As a result of its investigation. OSHA issued citations for four serious violations of its construction standards
dealing with training, protective equipment, and working too close to power lines. OSHA’s construction safety
standards include several requirements which, If they had been followed here. might have prevented this
fatality.
ACCIDENT PREVENTION RECOMMENDATIONS













NOTE: The Fatal Facts were selected as being representative of fatalities caused by improper work practices. No special emphasis or
priority is implied nor is the case necessarily a recent occurrence. The legal aspects of the incident have been resolved, and the case is
now closed. Current as of: 11/01/2001.
ACCIDENT SUMMARY No. 28
Accident Type: Electrocution
Weather Conditions: Clear
Type of Operation: Power Line Work
Size of Work Crew: 2
Collective Bargaining Yes
Competent Safety Monitor on Site: Yes
Safety and Health Program in Effect: No
Was the Worksite Inspected Regularly: No
Training and Education Provided: No
Employee Job Title: Lineman
Age & Sex: 44-Male
Experience at this Type of Work: 11 Months
Time on Project: 6 Weeks
BRIEF DESCRIPTION OF ACCIDENT
A lineman was electrocuted while working on grounded de-energized lines. He was working from a defective
basket on an articulated boom aerial lift when the basket contacted energized lines which ran beneath the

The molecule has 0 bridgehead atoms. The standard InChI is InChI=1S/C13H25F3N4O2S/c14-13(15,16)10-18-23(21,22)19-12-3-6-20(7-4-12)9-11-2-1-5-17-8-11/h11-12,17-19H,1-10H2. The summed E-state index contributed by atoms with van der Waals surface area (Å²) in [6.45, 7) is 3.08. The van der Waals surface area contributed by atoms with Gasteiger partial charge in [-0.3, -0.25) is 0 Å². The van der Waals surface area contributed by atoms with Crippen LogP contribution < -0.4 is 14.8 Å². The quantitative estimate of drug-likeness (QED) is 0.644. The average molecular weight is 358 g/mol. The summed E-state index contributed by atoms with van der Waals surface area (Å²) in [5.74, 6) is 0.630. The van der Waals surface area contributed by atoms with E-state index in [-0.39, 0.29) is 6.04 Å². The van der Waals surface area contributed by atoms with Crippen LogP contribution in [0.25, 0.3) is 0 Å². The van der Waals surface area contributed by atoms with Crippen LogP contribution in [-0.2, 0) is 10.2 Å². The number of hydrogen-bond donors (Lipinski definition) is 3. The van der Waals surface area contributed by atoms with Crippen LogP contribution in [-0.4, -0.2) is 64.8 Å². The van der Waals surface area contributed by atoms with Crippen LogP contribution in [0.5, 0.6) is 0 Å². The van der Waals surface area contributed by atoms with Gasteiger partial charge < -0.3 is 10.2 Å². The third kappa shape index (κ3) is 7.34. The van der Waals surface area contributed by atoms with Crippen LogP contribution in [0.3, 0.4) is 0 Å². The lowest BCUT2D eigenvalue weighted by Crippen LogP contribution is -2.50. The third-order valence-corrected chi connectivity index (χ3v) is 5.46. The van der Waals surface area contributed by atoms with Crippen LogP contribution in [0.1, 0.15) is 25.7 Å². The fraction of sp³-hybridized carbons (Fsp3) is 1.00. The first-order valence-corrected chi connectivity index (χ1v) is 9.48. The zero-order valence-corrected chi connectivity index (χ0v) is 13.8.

de-energized lines. The defective basket permitted current to pass through a drain hole cut into the body of
the basket, then through the employee, and to ground via the de-energized line.
INSPECTION RESULTS
OSHA cited the company for two serious violations and one other than serious violation of its construction
standards. Had barriers been erected to prevent contact with adjacent energized lines, the electrical shock
might have been prevented.
ACCIDENT PREVENTION RECOMMENDATIONS













NOTE: The Fatal Facts were selected as being representative of fatalities caused by improper work practices. No special emphasis or
priority is implied nor is the case necessarily a recent occurrence. The legal aspects of the incident have been resolved, and the case is
now closed. Current as of: 11/01/2001.
ACCIDENT SUMMARY No. 30
Accident Type: Electrocution
Weather Conditions: Raining
Type of Operation: Electrical Contractor
Size of Work Crew: 2
Collective Bargaining No
Competent Safety Monitor on Site: Yes
Safety and Health Program in Effect: Inadequate